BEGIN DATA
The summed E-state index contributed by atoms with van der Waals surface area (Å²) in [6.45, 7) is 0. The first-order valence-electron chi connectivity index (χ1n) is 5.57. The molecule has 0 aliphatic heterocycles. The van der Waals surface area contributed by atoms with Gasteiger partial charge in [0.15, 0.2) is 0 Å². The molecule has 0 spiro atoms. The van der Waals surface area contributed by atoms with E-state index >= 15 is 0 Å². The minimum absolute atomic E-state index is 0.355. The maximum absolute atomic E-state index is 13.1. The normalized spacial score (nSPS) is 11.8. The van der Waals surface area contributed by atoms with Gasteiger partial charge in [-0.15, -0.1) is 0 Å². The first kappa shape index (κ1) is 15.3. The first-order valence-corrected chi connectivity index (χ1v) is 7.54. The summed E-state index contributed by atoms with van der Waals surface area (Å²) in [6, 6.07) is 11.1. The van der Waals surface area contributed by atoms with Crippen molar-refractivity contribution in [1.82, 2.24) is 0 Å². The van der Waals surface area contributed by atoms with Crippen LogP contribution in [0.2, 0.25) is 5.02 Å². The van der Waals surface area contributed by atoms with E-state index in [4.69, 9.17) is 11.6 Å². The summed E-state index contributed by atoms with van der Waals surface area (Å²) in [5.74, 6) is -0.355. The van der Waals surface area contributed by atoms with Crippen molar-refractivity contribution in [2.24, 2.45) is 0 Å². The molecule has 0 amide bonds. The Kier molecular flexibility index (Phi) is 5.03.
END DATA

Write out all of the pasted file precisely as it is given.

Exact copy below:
The summed E-state index contributed by atoms with van der Waals surface area (Å²) in [6.45, 7) is 0. The first-order valence-electron chi connectivity index (χ1n) is 5.57. The molecule has 0 aliphatic heterocycles. The van der Waals surface area contributed by atoms with Gasteiger partial charge in [0.15, 0.2) is 0 Å². The molecule has 0 spiro atoms. The van der Waals surface area contributed by atoms with E-state index >= 15 is 0 Å². The minimum absolute atomic E-state index is 0.355. The maximum absolute atomic E-state index is 13.1. The normalized spacial score (nSPS) is 11.8. The van der Waals surface area contributed by atoms with Gasteiger partial charge in [-0.15, -0.1) is 0 Å². The first kappa shape index (κ1) is 15.3. The first-order valence-corrected chi connectivity index (χ1v) is 7.54. The summed E-state index contributed by atoms with van der Waals surface area (Å²) in [6, 6.07) is 11.1. The van der Waals surface area contributed by atoms with Crippen molar-refractivity contribution in [1.82, 2.24) is 0 Å². The van der Waals surface area contributed by atoms with Crippen LogP contribution in [0.2, 0.25) is 5.02 Å². The van der Waals surface area contributed by atoms with E-state index in [4.69, 9.17) is 11.6 Å². The summed E-state index contributed by atoms with van der Waals surface area (Å²) in [5.74, 6) is -0.355. The van der Waals surface area contributed by atoms with Crippen molar-refractivity contribution in [2.24, 2.45) is 0 Å². The molecule has 0 amide bonds. The Kier molecular flexibility index (Phi) is 5.03.